STRANGE ATTACHMENT - Abby Jane Wade, 25 years of age, who was discharged quite recently from the Connecticut State prison, after four years’ imprisonment, was found early last Sunday morning secreted in the enclosure around the prison, and, finding herself discovered, begged piteously to be allowed to remain.
Here, the paper seemed to be emphasizing the weirdness of the event, I think. Not all newspapers have been digitized for searching on Newspapers.com, but if it appeared twice, it seems likely that the story was reported in others as well. Although apparently not in the Hartford Courant, perhaps because they did not want to print it after one of their rivals had scooped them.
I have not learned exactly why she was arrested and imprisoned again, but on May 14, 1860, the warden of the state prison reported that she has escaped. From his notice in the Hartford Courant we have a description of her: “short in stature, round featured, fair complexion, black eyes, 23 years of age. Wore away a linsey dress, with a red stripe.” On May 18, he followed up in the Courant with a $25 reward for her return to the prison.
The reward may have been prompted by something reported in the Hartford Weekly Times on the same day: That she had slipped back into the prison and stolen some food. As the paper reported it:
WADING OUT AND WADING IN: Abby Jane Wade, who escaped from State Prison the other day, has since returned merely for a call, and is gone again. Night before last she scaled the yard wall by the help of a tree, and provided herself with provision from the kitchen, The only way the fact was ascertained was that she left a piece of her dress in her haste. She did not disturb any one, as the hour was late, and it was somewhat inconvenient for her to call earlier. Gen. Welles, of Wethersfield, found that one of his cows had been milked the same day, so that the inference is that Abby Jane luxuriated, at a late supper, on bread and milk. Very likely the time is not distant when she will make a longer visit to Mr. Webster, of the prison, and his family.
Here again the story is treated as humorous: describing her supposed entrance as if it were a social call. This time, perhaps the security arrangements of the prison were the target of the joke as much as the desperate young woman.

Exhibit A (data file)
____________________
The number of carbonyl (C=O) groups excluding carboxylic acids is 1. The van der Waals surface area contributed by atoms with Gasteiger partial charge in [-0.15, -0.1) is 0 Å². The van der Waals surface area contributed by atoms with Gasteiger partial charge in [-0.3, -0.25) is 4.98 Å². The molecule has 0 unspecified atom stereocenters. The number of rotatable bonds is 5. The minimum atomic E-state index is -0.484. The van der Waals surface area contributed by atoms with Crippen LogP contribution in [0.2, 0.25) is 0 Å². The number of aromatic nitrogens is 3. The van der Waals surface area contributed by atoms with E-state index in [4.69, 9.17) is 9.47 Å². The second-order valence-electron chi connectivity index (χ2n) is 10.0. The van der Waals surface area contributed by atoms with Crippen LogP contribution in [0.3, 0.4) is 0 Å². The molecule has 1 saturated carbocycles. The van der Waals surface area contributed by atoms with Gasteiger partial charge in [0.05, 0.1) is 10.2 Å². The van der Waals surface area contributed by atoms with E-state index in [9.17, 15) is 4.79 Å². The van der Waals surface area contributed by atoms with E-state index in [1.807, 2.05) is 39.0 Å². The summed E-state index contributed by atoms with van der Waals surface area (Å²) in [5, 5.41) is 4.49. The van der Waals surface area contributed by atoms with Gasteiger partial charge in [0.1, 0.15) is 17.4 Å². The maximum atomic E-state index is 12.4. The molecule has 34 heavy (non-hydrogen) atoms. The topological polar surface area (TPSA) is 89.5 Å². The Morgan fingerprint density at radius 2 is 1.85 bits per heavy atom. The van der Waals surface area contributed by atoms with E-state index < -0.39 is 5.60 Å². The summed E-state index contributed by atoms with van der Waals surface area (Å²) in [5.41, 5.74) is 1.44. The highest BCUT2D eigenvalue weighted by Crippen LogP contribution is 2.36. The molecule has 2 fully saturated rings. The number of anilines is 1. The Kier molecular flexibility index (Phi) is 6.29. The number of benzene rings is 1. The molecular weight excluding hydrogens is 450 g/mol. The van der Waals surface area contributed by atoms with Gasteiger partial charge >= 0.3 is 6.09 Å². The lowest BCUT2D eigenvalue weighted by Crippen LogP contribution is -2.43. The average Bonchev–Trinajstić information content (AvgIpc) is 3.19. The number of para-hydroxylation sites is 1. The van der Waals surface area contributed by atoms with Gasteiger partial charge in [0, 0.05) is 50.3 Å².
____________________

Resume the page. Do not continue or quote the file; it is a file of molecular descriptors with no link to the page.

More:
On May 22, “Miss Abby Jane Wade” was still at large, and the HartfordCourant finally reported on the fact. I strongly suspect that the paper’s use of “Miss” was intended to be ironic. It mentioned her theft of food from the prison, and went on to add a new anecdote:
This is not the first time that Abby Jane has fled from the face of man. A short time ago she lived with a family in this city. One morning, Abby Jane and a gold watch, belonging to the mistress of the house, were individually and collectively missing. All search for her was fruitless. A week afterwards, the lady of the house, in going down cellar one evening, was startled to see a hand resting on the stairs. She did not know who might own it, but she captured it and gave the alarm. As soon as help arrived, the person who was attached to the hand was drawn out from under the stairs. It was Abby Jane. She had lived a week under the floor of a woodhouse, reaching her nest by removing some of the stones which walled the cellar. At night she came out and helped herself to rations, and was upon a trip for the benefit of her commissary department when she was captured. Abby Jane very likely regained her liberty through a drain, if such an institution leads from the prison to the outer world; though it is not impossible that she yet remains within its walls.